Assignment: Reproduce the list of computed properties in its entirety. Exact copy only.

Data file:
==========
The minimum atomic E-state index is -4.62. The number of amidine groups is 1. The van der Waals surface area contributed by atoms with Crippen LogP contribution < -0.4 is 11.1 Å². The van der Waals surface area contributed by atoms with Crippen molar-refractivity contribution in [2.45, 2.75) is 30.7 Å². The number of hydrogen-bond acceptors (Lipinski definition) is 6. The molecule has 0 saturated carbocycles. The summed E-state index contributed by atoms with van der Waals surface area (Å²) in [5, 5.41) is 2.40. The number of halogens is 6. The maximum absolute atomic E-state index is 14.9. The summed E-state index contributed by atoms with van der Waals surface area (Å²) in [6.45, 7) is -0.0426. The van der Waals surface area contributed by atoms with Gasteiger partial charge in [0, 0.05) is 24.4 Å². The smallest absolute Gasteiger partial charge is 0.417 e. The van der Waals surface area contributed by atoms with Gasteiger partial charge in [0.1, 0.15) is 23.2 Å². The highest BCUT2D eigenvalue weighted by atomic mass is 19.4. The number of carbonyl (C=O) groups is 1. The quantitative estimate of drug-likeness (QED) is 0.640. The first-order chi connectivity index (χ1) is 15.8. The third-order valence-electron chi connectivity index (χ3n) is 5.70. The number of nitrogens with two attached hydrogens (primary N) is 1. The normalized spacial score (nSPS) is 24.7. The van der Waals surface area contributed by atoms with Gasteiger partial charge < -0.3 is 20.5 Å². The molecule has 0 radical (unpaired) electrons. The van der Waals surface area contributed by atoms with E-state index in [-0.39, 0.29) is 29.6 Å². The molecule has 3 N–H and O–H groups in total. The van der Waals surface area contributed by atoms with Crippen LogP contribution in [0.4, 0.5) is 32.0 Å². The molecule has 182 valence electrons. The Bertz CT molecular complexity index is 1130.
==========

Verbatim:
The minimum atomic E-state index is -4.62. The number of amidine groups is 1. The van der Waals surface area contributed by atoms with Crippen LogP contribution < -0.4 is 11.1 Å². The van der Waals surface area contributed by atoms with Crippen molar-refractivity contribution in [2.45, 2.75) is 30.7 Å². The number of hydrogen-bond acceptors (Lipinski definition) is 6. The molecule has 0 saturated carbocycles. The summed E-state index contributed by atoms with van der Waals surface area (Å²) in [5, 5.41) is 2.40. The number of halogens is 6. The maximum absolute atomic E-state index is 14.9. The summed E-state index contributed by atoms with van der Waals surface area (Å²) in [6.45, 7) is -0.0426. The van der Waals surface area contributed by atoms with Gasteiger partial charge in [0, 0.05) is 24.4 Å². The smallest absolute Gasteiger partial charge is 0.417 e. The van der Waals surface area contributed by atoms with Gasteiger partial charge in [0.1, 0.15) is 23.2 Å². The highest BCUT2D eigenvalue weighted by atomic mass is 19.4. The number of carbonyl (C=O) groups is 1. The quantitative estimate of drug-likeness (QED) is 0.640. The first-order chi connectivity index (χ1) is 15.8. The third-order valence-electron chi connectivity index (χ3n) is 5.70. The number of nitrogens with two attached hydrogens (primary N) is 1. The normalized spacial score (nSPS) is 24.7. The van der Waals surface area contributed by atoms with Gasteiger partial charge < -0.3 is 20.5 Å². The molecule has 0 radical (unpaired) electrons. The van der Waals surface area contributed by atoms with E-state index in [-0.39, 0.29) is 29.6 Å². The molecule has 3 N–H and O–H groups in total. The van der Waals surface area contributed by atoms with Crippen LogP contribution in [0.4, 0.5) is 32.0 Å². The molecule has 182 valence electrons. The Bertz CT molecular complexity index is 1130.